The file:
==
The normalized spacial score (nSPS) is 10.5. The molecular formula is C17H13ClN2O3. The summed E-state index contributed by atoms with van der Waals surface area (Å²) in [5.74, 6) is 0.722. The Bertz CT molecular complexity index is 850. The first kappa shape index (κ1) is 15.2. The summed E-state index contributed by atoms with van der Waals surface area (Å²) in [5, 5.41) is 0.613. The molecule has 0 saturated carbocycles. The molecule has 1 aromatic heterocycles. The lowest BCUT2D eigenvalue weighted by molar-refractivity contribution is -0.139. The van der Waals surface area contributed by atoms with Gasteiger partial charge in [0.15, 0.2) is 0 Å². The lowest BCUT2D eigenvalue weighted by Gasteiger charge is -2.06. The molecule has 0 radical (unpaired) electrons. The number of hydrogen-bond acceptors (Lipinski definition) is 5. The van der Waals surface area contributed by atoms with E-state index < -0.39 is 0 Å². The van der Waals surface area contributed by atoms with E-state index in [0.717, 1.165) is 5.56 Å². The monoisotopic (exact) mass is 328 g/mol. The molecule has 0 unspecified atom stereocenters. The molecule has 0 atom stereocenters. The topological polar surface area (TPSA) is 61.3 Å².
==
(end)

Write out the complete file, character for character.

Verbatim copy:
The normalized spacial score (nSPS) is 10.5. The molecular formula is C17H13ClN2O3. The summed E-state index contributed by atoms with van der Waals surface area (Å²) in [5.74, 6) is 0.722. The Bertz CT molecular complexity index is 850. The first kappa shape index (κ1) is 15.2. The summed E-state index contributed by atoms with van der Waals surface area (Å²) in [5, 5.41) is 0.613. The molecule has 0 saturated carbocycles. The molecule has 1 aromatic heterocycles. The lowest BCUT2D eigenvalue weighted by molar-refractivity contribution is -0.139. The van der Waals surface area contributed by atoms with Gasteiger partial charge in [0.15, 0.2) is 0 Å². The lowest BCUT2D eigenvalue weighted by Gasteiger charge is -2.06. The molecule has 0 radical (unpaired) electrons. The number of hydrogen-bond acceptors (Lipinski definition) is 5. The van der Waals surface area contributed by atoms with E-state index < -0.39 is 0 Å². The van der Waals surface area contributed by atoms with E-state index in [0.717, 1.165) is 5.56 Å². The monoisotopic (exact) mass is 328 g/mol. The molecule has 0 unspecified atom stereocenters. The molecule has 0 atom stereocenters. The topological polar surface area (TPSA) is 61.3 Å².